without doubt, these feelings are part of the anti-American, anti-Israeli story among Muslims.
Others on the left were, without doubt, more accommodationist.
Hollywood is without doubt an industry driven by the media that surrounds it.
And without doubt, they were surprised—no, stunned—by the truancies.
Despite his negative qualities, he is without doubt a researcher of the Nazi period without equal.
He sharpened his blade for the coming duel with Anne, whom Monsignor had warned, without doubt.
"without doubt, he could gather no confidence by witnessing our indifference," he said.
The author will without doubt find both smiles and frowns on the faces he would regard.
But without doubt Madame, Mademoiselle's friend had forgotten the hour.
without doubt this is the real explanation of the devotional attitude displayed by Gudea in his statues.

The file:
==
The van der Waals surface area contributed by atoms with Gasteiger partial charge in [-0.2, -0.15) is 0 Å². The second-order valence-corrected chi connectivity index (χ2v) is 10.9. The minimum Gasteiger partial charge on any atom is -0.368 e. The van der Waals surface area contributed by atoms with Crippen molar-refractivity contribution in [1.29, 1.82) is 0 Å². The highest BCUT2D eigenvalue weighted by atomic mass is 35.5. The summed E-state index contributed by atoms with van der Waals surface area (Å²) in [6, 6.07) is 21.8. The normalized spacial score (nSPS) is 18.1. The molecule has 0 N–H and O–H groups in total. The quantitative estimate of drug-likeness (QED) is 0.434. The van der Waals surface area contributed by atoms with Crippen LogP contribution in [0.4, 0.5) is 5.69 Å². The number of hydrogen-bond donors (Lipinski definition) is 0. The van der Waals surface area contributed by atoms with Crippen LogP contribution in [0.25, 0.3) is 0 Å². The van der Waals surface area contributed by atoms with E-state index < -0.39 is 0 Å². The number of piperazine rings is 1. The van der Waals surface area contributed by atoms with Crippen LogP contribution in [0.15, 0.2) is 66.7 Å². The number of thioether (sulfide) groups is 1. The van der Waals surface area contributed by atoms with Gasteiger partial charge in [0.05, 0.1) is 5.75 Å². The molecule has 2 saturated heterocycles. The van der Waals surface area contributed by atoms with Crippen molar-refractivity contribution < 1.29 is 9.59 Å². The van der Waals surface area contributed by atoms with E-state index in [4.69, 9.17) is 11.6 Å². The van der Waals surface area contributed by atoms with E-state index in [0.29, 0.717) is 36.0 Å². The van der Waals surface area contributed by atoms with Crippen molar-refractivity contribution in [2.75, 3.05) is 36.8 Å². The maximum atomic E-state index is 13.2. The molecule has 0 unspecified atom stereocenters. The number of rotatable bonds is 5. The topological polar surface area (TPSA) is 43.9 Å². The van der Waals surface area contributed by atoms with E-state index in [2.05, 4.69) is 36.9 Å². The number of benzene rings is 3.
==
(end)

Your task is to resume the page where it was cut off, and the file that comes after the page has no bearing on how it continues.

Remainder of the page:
early 13c., "to dread, fear," from Old French doter "doubt, be doubtful; be afraid," from Latin dubitare "to doubt, question, hesitate, waver in opinion" (related to dubius "uncertain;" see dubious), originally "to have to choose between two things."
The sense of "fear" developed in Old French and was passed on to English. Meaning "to be uncertain" is attested in English from c.1300. The -b- was restored 14c. by scribes in imitation of Latin. Replaced Old English tweogan (noun twynung), from tweon "two," on notion of "of two minds" or the choice of two implied in Latin dubitare (cf. German Zweifel "doubt," from zwei "two").
early 13c., from Old French dote (11c.) "fear, dread; doubt," from doter (see doubt (v.)).